mobile users not able to access their material effectively.
Payment services being put in place but no critical mass yet
One of the keys to successful online service use is payment and whilst
things are beginning to gear up, they have not ye reached critical mass.
Mitchell Elegbe, CEO, Interswitch says that there are three times as many
payments online as through POS (Point of Sale) but this is to compare two
relatively little used payment methods. That said, Interswitch wants to add
40,000 POS a year. It will soon also be able to offer a payment code to the
unbanked so that they can take cash out of ATMs.
Local airline Aero Contractors apparently makes 60-70% of all its ticket
sales online: anyone who has stood in a Nigerian queue waiting for service
will know why.
The Central Bank of Nigeria has a cashless society initiative, insisting
that banks have record of all transactions and that they charge for cash
collections from companies to reflect the real costs. There are high levels
of SMS from banks where customers are getting informed of transactions made
(2-4 million daily through one operator) and this will increase.
In terms of m-payment, Nigeria has chosen to licence companies working with
banks and not proprietary operator systems. One of these m-payment companies
is Paga which has partnered with 6 banks. It has a range of channels
including: SMS, online, agents, mobile apps, IVR and USSD. It wants to have
30,000 agents nationwide by 2015 and believes that 40% of mobile subscribers
will be using m-payments by this date. It has signed an exclusive deal with
DStv to take payment from its subscribers.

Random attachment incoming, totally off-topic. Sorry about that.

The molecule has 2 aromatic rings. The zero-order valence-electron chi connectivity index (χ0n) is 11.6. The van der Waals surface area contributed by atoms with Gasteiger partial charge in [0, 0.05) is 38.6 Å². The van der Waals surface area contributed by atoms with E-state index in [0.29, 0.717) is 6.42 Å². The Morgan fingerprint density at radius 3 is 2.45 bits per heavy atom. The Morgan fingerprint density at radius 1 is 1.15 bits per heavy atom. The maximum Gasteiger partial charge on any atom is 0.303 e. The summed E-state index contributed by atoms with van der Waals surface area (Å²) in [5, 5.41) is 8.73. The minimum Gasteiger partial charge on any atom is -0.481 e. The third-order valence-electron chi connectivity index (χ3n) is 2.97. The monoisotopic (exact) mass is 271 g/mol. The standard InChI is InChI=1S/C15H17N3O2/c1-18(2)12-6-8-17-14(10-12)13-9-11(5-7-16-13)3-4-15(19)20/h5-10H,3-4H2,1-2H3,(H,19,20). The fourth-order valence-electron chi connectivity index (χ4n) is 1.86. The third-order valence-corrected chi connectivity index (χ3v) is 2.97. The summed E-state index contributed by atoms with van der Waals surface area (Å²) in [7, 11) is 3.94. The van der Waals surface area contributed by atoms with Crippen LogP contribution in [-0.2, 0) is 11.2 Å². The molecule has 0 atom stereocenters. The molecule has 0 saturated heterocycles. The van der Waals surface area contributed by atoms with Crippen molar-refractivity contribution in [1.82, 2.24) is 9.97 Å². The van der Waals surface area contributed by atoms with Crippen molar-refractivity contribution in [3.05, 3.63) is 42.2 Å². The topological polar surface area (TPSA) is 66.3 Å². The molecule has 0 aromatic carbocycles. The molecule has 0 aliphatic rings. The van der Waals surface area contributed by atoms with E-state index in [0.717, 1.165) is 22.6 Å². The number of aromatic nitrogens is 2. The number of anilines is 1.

All of the above might seem faintly crazy in a week in which Naspers-owned
MIH closed down its Kalahari e-commerce sites in Kenya and Nigeria. But the
logic of where the market is going in Nigeria is clear and it remains a case
of when not if.
*On the Balancing Act You Tube Channel this week:*
Nic Rudnick, CEO, Liquid Telecom <http://youtu.be/4i7RYJrCw20> on its
Southern African Fibre Network
Future mobile content? Lippe Oosterhof, CEO, Livestation
<http://youtu.be/YlERrulKGZo>on live streaming for African news broadcasters
and its mobile platform
Henk Kleynhans, Chair of WAPA
<http://www.youtube.com/watch?v=6d_77734YdE>on TV White Spaces
proposals in South Africa
Steve Song, CEO, Village Telco <http://www.youtube.com/watch?v=9S9_HMXcPeU>on
the TV White Spaces Workshop
Richard Bell, CEO, Wananchi Group
<http://www.youtube.com/watch?v=AvKlj0tDkRM>in Kenya on international fibre
connectivity, local TV content for its Zuku bouquet and financing its
Riyaz Bachani, CTO, Wananchi <http://www.youtube.com/watch?v=bVkCCCGoC80> on
its Wazi hot-spots partnership with Google
Want up-to-the-minute breaking news? Balancing Act's Twitter feed provides a
combination of breaking news for telecoms, Internet and broadcast in Africa,
direct tweets from countries visited and access to the occasional rumours
circulating. You can follow us on: